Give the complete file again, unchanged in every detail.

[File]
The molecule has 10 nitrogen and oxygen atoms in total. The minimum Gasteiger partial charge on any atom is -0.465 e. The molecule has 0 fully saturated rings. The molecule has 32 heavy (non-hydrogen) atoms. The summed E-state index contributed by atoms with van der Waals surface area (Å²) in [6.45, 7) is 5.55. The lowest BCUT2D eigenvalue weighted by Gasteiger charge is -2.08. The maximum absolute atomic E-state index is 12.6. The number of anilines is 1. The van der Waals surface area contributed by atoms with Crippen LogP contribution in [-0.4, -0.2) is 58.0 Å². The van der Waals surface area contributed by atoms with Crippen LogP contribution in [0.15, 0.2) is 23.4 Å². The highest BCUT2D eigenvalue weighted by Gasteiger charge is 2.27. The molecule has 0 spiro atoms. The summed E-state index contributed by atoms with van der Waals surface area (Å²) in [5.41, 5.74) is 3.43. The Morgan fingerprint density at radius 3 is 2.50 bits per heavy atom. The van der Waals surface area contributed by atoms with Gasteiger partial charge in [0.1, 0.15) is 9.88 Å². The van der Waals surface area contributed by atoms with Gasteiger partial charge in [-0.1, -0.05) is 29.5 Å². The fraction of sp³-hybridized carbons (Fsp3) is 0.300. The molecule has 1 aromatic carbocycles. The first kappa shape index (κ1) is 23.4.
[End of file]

The molecule has 10 nitrogen and oxygen atoms in total. The minimum Gasteiger partial charge on any atom is -0.465 e. The molecule has 0 fully saturated rings. The molecule has 32 heavy (non-hydrogen) atoms. The summed E-state index contributed by atoms with van der Waals surface area (Å²) in [6.45, 7) is 5.55. The lowest BCUT2D eigenvalue weighted by Gasteiger charge is -2.08. The maximum absolute atomic E-state index is 12.6. The number of anilines is 1. The van der Waals surface area contributed by atoms with Crippen LogP contribution in [-0.4, -0.2) is 58.0 Å². The van der Waals surface area contributed by atoms with Crippen LogP contribution in [0.15, 0.2) is 23.4 Å². The highest BCUT2D eigenvalue weighted by Gasteiger charge is 2.27. The molecule has 0 spiro atoms. The summed E-state index contributed by atoms with van der Waals surface area (Å²) in [5.41, 5.74) is 3.43. The Morgan fingerprint density at radius 3 is 2.50 bits per heavy atom. The van der Waals surface area contributed by atoms with Gasteiger partial charge in [0.1, 0.15) is 9.88 Å². The van der Waals surface area contributed by atoms with Gasteiger partial charge in [-0.1, -0.05) is 29.5 Å². The fraction of sp³-hybridized carbons (Fsp3) is 0.300. The molecule has 1 aromatic carbocycles. The first kappa shape index (κ1) is 23.4.